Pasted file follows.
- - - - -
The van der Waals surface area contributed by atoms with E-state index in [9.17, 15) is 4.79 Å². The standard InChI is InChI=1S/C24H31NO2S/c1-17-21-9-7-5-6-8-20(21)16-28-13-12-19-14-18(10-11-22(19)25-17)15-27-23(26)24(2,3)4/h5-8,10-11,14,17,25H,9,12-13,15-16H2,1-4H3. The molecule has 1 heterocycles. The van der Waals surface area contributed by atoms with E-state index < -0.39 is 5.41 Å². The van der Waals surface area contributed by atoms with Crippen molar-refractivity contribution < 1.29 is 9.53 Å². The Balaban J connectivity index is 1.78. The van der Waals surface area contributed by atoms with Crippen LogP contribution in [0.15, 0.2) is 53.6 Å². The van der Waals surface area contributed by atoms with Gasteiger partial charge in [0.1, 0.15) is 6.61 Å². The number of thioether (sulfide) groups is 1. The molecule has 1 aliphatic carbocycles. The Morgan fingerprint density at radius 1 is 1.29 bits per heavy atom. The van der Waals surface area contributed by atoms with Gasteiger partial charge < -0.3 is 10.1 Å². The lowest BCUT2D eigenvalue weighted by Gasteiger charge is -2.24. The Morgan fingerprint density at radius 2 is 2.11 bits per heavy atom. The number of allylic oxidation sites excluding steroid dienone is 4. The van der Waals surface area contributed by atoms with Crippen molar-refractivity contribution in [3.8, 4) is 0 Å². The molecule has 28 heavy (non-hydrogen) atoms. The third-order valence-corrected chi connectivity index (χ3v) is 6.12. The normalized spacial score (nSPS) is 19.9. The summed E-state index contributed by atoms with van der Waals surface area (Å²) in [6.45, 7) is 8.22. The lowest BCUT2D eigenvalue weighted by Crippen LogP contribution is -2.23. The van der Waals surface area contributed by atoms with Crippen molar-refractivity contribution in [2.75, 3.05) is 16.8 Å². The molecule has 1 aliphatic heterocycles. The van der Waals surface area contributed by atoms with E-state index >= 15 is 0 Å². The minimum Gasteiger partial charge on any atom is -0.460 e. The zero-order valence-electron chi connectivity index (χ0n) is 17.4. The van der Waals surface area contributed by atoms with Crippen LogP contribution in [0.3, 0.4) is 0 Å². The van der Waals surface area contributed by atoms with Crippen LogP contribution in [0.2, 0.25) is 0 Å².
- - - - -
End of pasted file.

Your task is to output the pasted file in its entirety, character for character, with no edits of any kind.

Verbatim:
The van der Waals surface area contributed by atoms with E-state index in [9.17, 15) is 4.79 Å². The standard InChI is InChI=1S/C24H31NO2S/c1-17-21-9-7-5-6-8-20(21)16-28-13-12-19-14-18(10-11-22(19)25-17)15-27-23(26)24(2,3)4/h5-8,10-11,14,17,25H,9,12-13,15-16H2,1-4H3. The molecule has 1 heterocycles. The van der Waals surface area contributed by atoms with E-state index < -0.39 is 5.41 Å². The van der Waals surface area contributed by atoms with Crippen molar-refractivity contribution < 1.29 is 9.53 Å². The Balaban J connectivity index is 1.78. The van der Waals surface area contributed by atoms with Crippen LogP contribution in [0.15, 0.2) is 53.6 Å². The van der Waals surface area contributed by atoms with Gasteiger partial charge in [0.1, 0.15) is 6.61 Å². The number of thioether (sulfide) groups is 1. The molecule has 1 aliphatic carbocycles. The Morgan fingerprint density at radius 1 is 1.29 bits per heavy atom. The van der Waals surface area contributed by atoms with Gasteiger partial charge < -0.3 is 10.1 Å². The lowest BCUT2D eigenvalue weighted by Gasteiger charge is -2.24. The Morgan fingerprint density at radius 2 is 2.11 bits per heavy atom. The number of allylic oxidation sites excluding steroid dienone is 4. The van der Waals surface area contributed by atoms with Crippen molar-refractivity contribution in [3.8, 4) is 0 Å². The molecule has 28 heavy (non-hydrogen) atoms. The third-order valence-corrected chi connectivity index (χ3v) is 6.12. The normalized spacial score (nSPS) is 19.9. The summed E-state index contributed by atoms with van der Waals surface area (Å²) in [6.45, 7) is 8.22. The lowest BCUT2D eigenvalue weighted by Crippen LogP contribution is -2.23. The van der Waals surface area contributed by atoms with Crippen molar-refractivity contribution in [2.75, 3.05) is 16.8 Å². The molecule has 1 aliphatic heterocycles. The van der Waals surface area contributed by atoms with E-state index >= 15 is 0 Å². The minimum Gasteiger partial charge on any atom is -0.460 e. The zero-order valence-electron chi connectivity index (χ0n) is 17.4. The van der Waals surface area contributed by atoms with Crippen LogP contribution in [0.3, 0.4) is 0 Å². The van der Waals surface area contributed by atoms with Crippen LogP contribution in [0.2, 0.25) is 0 Å².